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his commandments, and do those things that are pleasing in his sight. And this is his commandment, that we should believe on the name of his Son Jesus Christ, and love one another, as he gave us commandment.”
What shall we say to these things ? Alas! how little account do we make of such exceedingly great and precious proinises ! How lamentably is this shown by the low state of spiritual advancement in which most are contented to live! Were it otherwise, things would wear a very different appearance amongst us. The heavens would not so often be as brass over our heads, nor the earth beneath us as iron. The church would soon flourish like the lily; there would be more shaking among the dry bones, and a gracious rain would oftener refresh God's inheritance. Our poverty in spiritual things is our shame and our condemnation. It is still but too true of many among ourselves, “ Hitherto have ye asked nothing in my name.
But much as these mighty words reprove us, they also serve to encourage us ; for they unfold a glorious prospect of better days to the true church of Christ, whenever they shall generally unite in asking for a new and pentecostal season, a general outpouring of the Spirit of grace and of supplications upon the professing church at large. This good work, we acknowledge, has begun to be engaged in by many a company of devout persons, in various places. But as yet, comparatively speaking, such union of prayer in the name of Jesus is but partial. As soon as it shall be full, and general, and fervent among all real christians, then will the fulness of the desired blessing be poured out.
The same kind of observation applies to individual blessings desired by us. Is it the conversion of a child, or a beloved relative? We too often lament over the condition of such, without ever fervently praying in the name of Jesus on their behalf. It is well worth while, also, to be reminded of the duty of commending to God, in the name of Jesus, all our private cares. This is alike neglected by unbelief on the one hand, and spiritual pride on the other. " What is the use of it?”
the former ;
“God can hardly be supposed to concern himself about my private matters.” And it is the notion of the latter, “ That because God does concern himself about them, therefore I need not do it; neither need I make such things a subject of prayer to him.” But be it remembered, that he has ordained prayer in the name of Jesus as the means of obtaining and receiving our blessings. This is evident from Scripture, and from the experience of all ages of the church. If we are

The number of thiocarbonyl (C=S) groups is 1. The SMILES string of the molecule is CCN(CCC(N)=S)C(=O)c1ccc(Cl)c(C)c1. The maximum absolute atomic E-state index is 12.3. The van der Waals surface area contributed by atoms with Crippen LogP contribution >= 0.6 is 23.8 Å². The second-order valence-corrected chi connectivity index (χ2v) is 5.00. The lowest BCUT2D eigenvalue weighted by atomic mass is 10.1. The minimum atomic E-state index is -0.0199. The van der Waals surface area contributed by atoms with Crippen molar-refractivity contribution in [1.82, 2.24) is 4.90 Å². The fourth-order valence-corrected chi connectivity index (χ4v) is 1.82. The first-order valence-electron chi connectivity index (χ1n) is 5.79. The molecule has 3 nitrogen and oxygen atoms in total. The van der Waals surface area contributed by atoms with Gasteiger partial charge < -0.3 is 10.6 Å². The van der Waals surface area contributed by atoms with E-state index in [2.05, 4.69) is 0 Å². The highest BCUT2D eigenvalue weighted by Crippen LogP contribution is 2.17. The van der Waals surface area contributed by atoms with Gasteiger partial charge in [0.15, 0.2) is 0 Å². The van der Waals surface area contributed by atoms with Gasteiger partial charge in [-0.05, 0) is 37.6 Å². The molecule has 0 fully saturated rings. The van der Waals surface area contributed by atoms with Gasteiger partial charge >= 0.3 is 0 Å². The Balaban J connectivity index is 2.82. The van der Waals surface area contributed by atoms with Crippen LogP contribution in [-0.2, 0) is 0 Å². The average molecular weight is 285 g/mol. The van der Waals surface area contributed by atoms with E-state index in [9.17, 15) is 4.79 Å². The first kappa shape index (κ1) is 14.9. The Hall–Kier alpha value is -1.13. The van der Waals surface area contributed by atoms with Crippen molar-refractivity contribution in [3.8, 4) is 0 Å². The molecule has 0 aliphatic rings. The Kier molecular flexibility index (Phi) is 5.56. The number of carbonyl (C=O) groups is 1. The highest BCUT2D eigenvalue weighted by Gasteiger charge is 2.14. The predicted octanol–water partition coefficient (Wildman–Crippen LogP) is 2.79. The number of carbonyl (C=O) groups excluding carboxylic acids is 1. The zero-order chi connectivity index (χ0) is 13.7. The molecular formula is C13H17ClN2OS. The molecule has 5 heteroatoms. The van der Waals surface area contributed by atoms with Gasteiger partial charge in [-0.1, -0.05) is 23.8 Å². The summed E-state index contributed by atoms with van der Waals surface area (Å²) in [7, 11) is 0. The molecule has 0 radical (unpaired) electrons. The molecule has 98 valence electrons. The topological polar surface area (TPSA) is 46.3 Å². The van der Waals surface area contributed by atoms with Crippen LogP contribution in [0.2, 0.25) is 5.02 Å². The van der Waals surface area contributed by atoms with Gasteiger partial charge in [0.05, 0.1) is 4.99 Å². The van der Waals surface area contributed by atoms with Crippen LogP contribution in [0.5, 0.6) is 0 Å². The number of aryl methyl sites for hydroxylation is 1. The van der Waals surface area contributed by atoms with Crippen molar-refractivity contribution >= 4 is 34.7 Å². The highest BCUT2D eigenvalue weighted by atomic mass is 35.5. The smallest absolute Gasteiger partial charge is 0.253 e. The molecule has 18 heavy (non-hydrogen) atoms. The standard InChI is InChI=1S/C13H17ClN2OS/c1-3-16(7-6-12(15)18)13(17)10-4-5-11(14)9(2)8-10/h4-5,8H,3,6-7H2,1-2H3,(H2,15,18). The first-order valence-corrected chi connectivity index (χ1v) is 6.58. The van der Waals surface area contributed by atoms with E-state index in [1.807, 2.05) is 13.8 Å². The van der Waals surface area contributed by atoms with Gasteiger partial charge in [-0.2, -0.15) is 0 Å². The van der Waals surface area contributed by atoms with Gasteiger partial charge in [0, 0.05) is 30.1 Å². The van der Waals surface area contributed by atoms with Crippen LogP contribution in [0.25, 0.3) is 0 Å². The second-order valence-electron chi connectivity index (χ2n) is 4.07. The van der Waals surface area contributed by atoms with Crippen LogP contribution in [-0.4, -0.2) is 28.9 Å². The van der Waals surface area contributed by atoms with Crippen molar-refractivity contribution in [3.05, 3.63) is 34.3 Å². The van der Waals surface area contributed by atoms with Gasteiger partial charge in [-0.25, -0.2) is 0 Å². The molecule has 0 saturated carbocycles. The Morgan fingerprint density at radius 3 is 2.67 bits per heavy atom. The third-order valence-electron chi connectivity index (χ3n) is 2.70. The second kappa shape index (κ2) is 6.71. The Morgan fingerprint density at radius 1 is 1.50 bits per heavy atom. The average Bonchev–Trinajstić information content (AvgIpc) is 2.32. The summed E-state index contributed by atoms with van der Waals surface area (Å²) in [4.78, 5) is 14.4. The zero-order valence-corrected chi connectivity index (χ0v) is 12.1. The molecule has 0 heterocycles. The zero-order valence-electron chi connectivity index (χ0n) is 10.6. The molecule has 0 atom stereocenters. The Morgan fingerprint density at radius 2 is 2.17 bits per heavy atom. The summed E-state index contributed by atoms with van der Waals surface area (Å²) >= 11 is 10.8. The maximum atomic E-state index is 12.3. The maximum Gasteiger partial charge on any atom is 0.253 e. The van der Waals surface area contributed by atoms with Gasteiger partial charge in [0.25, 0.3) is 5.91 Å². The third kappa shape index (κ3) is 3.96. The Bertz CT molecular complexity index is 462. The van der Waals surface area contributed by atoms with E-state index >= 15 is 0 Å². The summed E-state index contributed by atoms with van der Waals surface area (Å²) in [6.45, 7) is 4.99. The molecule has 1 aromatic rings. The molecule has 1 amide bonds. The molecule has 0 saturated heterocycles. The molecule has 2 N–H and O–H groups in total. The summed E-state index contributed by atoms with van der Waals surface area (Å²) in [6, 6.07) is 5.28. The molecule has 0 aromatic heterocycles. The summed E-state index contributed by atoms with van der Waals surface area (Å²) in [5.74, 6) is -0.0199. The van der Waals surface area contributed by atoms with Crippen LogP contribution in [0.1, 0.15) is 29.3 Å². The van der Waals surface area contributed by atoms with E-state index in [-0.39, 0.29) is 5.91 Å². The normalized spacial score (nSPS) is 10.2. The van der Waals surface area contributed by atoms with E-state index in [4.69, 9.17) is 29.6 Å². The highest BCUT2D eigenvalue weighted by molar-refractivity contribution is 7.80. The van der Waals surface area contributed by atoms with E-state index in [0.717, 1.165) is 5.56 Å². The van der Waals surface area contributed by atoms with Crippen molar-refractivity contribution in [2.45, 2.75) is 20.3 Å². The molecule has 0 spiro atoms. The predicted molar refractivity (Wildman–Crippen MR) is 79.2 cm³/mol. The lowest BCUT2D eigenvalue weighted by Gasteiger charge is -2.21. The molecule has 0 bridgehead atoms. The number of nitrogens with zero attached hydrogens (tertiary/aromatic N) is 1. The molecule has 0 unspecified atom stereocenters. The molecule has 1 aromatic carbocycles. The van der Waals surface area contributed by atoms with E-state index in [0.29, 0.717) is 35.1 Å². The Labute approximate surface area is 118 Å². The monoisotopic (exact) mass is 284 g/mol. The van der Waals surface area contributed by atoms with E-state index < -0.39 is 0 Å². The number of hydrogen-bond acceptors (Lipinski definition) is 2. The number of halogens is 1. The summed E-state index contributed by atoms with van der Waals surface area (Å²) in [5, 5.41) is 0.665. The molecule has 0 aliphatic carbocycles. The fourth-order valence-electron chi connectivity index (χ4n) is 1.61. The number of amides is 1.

truly alive unto God through Jesus Christ our Lord, we shall feel that we can never enough value the inestimable privilege of being thus permitted to ask and to receive. If we do not value such a privilege as this, it must be because we are still unrenewed and dead in spirit; or because we have backslidden or sunk into a lamentable state of sloth and lukewarmness.
Lastly, it may be observed, that such boldness and access, given us in prayer through the faith of Jesus Christ, throws light and evidence on that great truth, “ that when we were enemies, we were reconciled unto God by the death of his Son; and that, being reconciled, we are made the children of God by faith in Christ Jesus." For God, in thus answering our prayers, dealeth with us as with sons; hence the Saviour calls him
his Father, and our Father ;” and he says, " As the Father hath loved me, even so have I loved you: continue ye in my love.”
III. The bold invitation to Elisha to ask what he would from the departing prophet, indicates a state of heart towards God, which was substantially the same with that we have now attempted to describe. Elijah rises high in making such an offer; and Elisha seems to rise still higher in his expectation from it. “I pray thee,” says he, “ let a double portion of thy spirit be upon me;" that is, “I desire to be twice as much baptized with the Holy Spirit, and enriched with his gifts, as thou hast been.” Let us not mistake the worthy Elisha in his request; however lofty it may sound, it proceeds from a humble and holy spirit. I do not believe that Elisha was here referring, as many expositors suppose, to the birth-right of the first-born son, who inherited twice as much as his brothers and sisters, and that he only meant, “ If others inherit a portion of thy spiritual gifts, let this portion be doubled to me, to whom thou hast been more especially a father.” Surely, he rather had his
eye upon the loss which the church would sustain by his departure. This appeared to him immense! he thought that the earth contained no man at all comparable with Elijah. The idea that he, the inconsiderable husbandman of Abel Meholah, should fill up such a breach, or carry on the work of Elijah to its completion, was overwhelming to him. Therefore, if Elijah must depart, his successor would humbly implore sufficient help for his conscious inability. It seems then a feeling of the purest humility and self-diffidence which dictated this request. Perhaps, also, he foresaw by Divine revelation, that his own future labours in Israel would be essentially different from